When Attorney General William Barr reinstated federal executions in July, it ended a 16-year halt on capital punishment and forced the U.S. government to deal with several unanswered questions — one of which highlights America's long contentious relationship with Native American tribal sovereignty.
Lezmond Mitchell is the only Native American on death row and could become the first Native person in modern American history to be executed by the U.S. government for killing another Native person on sovereign land.
Mitchell, a member of the Navajo Nation, was convicted and sentenced to death for the 2001 murders of Alyce Slim and her nine-year-old granddaughter. Despite the conviction, the Navajo Nation, the federal prosecutor assigned to the case and multiple members of the Slim family recommended that Mitchell not be executed.
The Navajo Nation's statement read: "By subjecting Mr. Mitchell to capital punishment, the Department of Justice has violated our laws and our belief system, … we view this action as both a moral and political affront to Navajo sovereignty."
While the U.S. government has the power to prosecute certain major crimes, like murder, on sovereign lands, tribes can choose whether the crimes are elible for the death penalty. The Navajo Nation, along with the vast majority of American tribes, has opted out of federal executions.
But John Ashcroft, the attorney general at the time, used a legal loophole to pursue the death penalty anyway. He sought execution because the murders took place during a carjacking, which falls under federal authority and does not feature an opt-in or out provision for Native people.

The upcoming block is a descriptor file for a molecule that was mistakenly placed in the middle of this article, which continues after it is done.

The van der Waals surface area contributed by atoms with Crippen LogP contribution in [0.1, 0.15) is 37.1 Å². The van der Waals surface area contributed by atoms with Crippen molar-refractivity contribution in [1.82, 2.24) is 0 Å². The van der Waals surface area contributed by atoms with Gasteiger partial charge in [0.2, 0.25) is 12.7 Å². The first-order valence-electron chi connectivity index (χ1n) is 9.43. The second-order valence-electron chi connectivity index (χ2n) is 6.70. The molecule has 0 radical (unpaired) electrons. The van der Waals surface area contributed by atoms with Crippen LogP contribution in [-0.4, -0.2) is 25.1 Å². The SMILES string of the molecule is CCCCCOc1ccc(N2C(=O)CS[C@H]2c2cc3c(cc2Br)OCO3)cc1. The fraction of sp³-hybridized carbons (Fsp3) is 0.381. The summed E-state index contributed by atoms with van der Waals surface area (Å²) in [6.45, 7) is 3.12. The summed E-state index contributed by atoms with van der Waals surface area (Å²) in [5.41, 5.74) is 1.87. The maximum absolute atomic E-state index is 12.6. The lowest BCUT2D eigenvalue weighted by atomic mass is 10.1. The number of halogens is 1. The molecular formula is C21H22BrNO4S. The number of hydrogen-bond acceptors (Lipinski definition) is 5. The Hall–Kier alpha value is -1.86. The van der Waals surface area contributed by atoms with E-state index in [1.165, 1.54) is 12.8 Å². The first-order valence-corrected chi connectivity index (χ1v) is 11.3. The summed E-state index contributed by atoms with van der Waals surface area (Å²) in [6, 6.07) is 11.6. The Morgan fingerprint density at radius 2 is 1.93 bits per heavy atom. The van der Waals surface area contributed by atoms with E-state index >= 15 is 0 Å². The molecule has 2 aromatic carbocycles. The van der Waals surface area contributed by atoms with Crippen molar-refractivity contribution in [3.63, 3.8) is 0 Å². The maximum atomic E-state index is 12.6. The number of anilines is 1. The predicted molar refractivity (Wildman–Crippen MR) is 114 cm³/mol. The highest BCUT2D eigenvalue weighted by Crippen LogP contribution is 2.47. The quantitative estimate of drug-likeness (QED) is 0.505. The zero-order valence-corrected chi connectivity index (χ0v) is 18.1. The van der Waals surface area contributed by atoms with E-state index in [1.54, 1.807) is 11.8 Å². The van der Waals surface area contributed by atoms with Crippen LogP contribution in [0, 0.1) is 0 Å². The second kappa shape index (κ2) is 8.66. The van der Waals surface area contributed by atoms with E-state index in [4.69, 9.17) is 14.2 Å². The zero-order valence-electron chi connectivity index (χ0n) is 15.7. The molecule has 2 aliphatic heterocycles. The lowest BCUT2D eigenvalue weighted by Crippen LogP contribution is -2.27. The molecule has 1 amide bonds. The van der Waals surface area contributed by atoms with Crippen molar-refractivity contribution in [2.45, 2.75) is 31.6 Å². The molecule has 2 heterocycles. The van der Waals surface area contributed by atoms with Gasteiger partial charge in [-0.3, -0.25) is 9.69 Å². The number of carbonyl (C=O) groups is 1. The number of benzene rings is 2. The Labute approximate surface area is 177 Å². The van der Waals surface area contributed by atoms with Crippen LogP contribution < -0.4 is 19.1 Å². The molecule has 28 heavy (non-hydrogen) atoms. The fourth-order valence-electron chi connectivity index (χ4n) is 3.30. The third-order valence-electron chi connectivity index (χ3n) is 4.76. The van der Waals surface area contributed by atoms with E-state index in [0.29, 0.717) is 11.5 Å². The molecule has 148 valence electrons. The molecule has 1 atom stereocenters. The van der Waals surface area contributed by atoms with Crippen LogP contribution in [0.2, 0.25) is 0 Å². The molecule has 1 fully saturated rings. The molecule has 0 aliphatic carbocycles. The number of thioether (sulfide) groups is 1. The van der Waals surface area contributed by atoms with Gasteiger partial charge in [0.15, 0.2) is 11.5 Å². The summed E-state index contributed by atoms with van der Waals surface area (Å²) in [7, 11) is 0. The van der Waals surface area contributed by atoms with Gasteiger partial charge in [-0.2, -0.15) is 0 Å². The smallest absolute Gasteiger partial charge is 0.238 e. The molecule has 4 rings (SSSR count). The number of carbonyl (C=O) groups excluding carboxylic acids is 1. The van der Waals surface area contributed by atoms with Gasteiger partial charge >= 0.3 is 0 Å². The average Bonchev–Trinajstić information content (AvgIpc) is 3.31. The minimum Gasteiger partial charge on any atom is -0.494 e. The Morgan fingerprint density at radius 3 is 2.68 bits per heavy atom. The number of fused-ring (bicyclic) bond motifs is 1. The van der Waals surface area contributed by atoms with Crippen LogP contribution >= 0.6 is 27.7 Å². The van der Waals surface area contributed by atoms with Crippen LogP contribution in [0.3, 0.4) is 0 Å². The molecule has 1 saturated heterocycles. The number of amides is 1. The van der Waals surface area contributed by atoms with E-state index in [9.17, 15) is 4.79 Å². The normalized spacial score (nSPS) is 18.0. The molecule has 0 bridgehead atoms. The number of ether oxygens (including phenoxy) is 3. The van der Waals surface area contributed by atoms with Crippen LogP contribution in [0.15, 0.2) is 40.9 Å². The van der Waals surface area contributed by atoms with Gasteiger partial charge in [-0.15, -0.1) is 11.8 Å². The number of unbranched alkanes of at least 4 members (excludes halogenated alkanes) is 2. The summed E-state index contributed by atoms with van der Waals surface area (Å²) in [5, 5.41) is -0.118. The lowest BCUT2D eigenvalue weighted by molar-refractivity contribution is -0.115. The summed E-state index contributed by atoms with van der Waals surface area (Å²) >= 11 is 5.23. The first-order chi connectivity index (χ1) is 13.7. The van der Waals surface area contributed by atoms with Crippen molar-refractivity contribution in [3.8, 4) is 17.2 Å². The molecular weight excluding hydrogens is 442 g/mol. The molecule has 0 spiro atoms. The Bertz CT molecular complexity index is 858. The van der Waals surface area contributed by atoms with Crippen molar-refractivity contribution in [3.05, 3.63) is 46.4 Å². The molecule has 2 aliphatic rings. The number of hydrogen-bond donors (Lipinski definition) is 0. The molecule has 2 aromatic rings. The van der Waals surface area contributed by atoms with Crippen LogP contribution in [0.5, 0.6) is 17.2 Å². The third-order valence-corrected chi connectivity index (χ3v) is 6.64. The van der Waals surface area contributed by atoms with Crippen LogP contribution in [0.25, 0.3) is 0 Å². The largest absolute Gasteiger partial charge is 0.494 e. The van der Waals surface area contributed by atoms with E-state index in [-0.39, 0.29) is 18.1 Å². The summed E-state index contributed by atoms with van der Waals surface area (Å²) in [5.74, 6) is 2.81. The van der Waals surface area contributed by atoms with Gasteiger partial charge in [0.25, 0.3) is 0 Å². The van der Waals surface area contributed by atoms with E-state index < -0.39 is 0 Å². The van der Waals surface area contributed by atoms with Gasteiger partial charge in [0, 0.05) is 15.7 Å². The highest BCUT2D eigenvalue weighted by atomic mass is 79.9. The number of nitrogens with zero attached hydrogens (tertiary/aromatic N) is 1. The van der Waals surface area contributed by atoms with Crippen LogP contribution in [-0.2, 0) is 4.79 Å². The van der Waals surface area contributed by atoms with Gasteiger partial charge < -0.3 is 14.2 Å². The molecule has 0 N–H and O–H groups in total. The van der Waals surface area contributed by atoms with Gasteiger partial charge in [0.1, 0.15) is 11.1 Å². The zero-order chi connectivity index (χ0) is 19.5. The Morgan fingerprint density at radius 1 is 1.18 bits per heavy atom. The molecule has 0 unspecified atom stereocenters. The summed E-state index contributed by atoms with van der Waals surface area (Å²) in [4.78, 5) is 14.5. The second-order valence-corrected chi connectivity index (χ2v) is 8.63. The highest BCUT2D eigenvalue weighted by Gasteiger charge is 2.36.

The Navajo Nation believes 'traditional peacemaking' should be a legitimate part of the criminal justice system and said "the negative force that drives a person to commit evil acts can only be extracted by the Creator."
Mitchell's attorney, Jon Aminoff, told Newsy the federal government has largely respected the tribal nations' wishes on capital punishment until now. "There have been at least 20 other instances of murder on tribal land in which the DOJ has considered a capital prosecution, but ultimately declined to do so … This decision violated the spirit, if not the letter, of the Federal Death Penalty Act."
On Friday, Aminoff argued Mitchell's appeal in front of the Ninth Circuit. He claims there was racial bias in the jury that needs investigation because it did not appropriately represent Mitchell's Native peers, since there was only one Navajo on the jury.
As it stands, Mitchell's appeal is the only thing standing between him and execution. Attorney General Barr scheduled five federal executions for the end of 2019 and early 2020. Four of the inmates set to be executed are wrapped up in a lawsuit against Attorney General Barr. Mitchell is not a part of that lawsuit, which means he's not protected by its injunction.
According to the Death Penalty Information Center, 2019 marks the first time in 25 years that a majority of Americans believe life in prison without parole is a better punishment for murder than the death penalty.